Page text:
Last week, Bloomberg reported that the Trump administration has asked for $12 billion to help communities fight climate-change-related flooding — a request that might seem surprising, given Trump’s stance that climate change is a hoax and his administration’s decision to withdraw from the Paris climate agreement. Of course, we don’t know whether Trump has actually come to agree with the scientific consensus that humans have caused a drastic change in Earth’s climate.
But the news prompts the question: What exactly does change minds about climate science? Research suggests that a variety of messages can influence people’s agreement with the scientific consensus that the Earth is warming and humans are contributing to it. And different people may respond differently to different kinds of messages.
Here are five insights from the young but growing body of research on climate change communication.
1. The messenger matters
Some experimental studies manipulate the messenger to find out to whom respondents are most likely to listen. In general, matching messenger to audience leads to more effective messages. This is certainly true in climate messaging. For example, experimental research discovered that when free market enthusiasts who are concerned about government regulation hear from experts who emphasize how companies are developing climate responses, they are more likely to accept climate science.
Among religious audiences, religious leaders may also make a difference. Mixed evidence suggests that pointing to Pope Francis’s 2015 encyclical on climate change may help conservative Catholics appreciate climate science.
2. People respond to appeals based on their values
For example, experimental studies have found that when messages emphasize environmental stewardship and respect for God’s creation, conservatives are more likely to accept climate science and say they’re likely to take environmental action. More broadly, some research suggests that raising health concerns is effective among all Americans. On the other hand, for those skeptical about climate change, messages about how an eroding climate will hurt national security may backfire.
3. Educating people about the science can make a difference
Polling suggests that Democrats who are generally knowledgeable about science are more likely to believe in climate change. Educating people that there’s a broad scientific consensus about climate change may make people, particularly Republicans, more likely to believe it exists. What’s not so clear is whether metaphors or narratives can help people appreciate the nuances of the climate science.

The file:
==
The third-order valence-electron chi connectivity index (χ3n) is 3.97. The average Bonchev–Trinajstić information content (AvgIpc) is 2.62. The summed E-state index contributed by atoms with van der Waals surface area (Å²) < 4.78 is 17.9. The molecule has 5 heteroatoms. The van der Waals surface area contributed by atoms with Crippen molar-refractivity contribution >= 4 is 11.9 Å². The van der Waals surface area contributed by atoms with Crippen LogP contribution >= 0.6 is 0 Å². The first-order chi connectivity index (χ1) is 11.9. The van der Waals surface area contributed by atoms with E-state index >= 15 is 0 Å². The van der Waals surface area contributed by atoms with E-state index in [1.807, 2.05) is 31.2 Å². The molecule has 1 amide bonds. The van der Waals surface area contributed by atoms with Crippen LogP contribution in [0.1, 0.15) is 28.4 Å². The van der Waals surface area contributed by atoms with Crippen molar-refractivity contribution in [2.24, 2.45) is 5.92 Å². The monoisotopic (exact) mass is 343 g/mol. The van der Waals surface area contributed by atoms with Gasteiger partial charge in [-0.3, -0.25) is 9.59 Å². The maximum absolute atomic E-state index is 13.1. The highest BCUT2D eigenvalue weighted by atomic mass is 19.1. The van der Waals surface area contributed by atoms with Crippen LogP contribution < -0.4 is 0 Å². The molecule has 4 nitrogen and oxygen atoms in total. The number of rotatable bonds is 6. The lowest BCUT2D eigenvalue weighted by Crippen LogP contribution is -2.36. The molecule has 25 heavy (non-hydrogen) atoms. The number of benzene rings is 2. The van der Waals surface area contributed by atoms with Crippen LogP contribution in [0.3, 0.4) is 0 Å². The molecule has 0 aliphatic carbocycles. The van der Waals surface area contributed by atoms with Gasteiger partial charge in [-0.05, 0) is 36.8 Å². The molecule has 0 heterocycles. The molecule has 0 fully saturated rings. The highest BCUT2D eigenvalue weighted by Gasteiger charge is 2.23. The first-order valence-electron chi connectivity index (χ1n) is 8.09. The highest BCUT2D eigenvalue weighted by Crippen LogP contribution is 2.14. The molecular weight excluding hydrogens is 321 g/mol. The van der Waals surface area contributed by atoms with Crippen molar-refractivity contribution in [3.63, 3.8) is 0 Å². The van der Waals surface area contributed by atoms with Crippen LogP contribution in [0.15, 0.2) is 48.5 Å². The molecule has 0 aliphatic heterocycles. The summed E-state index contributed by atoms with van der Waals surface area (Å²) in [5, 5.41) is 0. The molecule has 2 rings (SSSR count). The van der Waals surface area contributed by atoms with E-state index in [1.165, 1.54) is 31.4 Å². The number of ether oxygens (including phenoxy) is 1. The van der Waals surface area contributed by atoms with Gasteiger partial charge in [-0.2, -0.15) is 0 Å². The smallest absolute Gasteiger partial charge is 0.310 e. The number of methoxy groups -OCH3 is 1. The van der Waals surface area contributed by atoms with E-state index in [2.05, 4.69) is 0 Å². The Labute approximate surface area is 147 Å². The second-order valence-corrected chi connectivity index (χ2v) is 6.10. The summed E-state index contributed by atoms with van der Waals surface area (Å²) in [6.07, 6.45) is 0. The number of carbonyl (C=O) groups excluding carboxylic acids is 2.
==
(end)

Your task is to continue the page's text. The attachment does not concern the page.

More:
4. Emphasizing risk may spur people to action
Some research has focused not just on whether people accept climate science, but also whether they’re motivated and willing to reduce their carbon emissions or support climate mitigation policies. A 2016 Gallup survey found that only 47 percent of the American public believes addressing climate change is “extremely” or “very” important. That’s considerably lower than the 92 percent who said the same about the economy, or the 83 percent who said that about the importance of health care.
A great deal of communications research, ranging over decades and subjects, has examined how to raise concern about social issues among the public. One conclusion is that messages emphasizing risks — whether the risks of acting or of failing to act — on social issues are especially effective, particularly in collectivistic cultures and among those more highly educated.
This is upheld by a large-scale review of correlational evidence — what researchers refer to as a “meta-analysis” — that suggests that when people experience extreme weather or have noticed changes in the local weather, they are more likely to believe that climate change is occurring. In other words, the record hurricane season this year, polling suggests, may have led to more people believing climate change is linked to severe hurricanes, as the science suggests.
5. Affirming the power of the people
Finally, correlational research suggests that when individuals and communities feel that they can help mitigate climate change, they’re more likely to act. Many people incorrectly believe their social circles are unconcerned about climate change — which leads them to feel there’s nothing they can do as individuals. People are also likely to feel more engaged and effective when they have tools to combat misinformation and misunderstanding about climate change.
But wait, there’s more
Of course, this is not an exhaustive set of findings; the field is still growing. For climate advocates, there is no magic-bullet strategy for how to talk about climate change, and effective messaging is unlikely to be sufficient by itself in changing policies on a large scale. But these five factors help us understand how people react to messages about climate change and what motivates their concern.
Alexander Maki is a postdoctoral researcher with the Vanderbilt Institute for Energy and Environment, where he studies environmental, volunteer and health behavior change. Follow him on Twitter @alexmaki.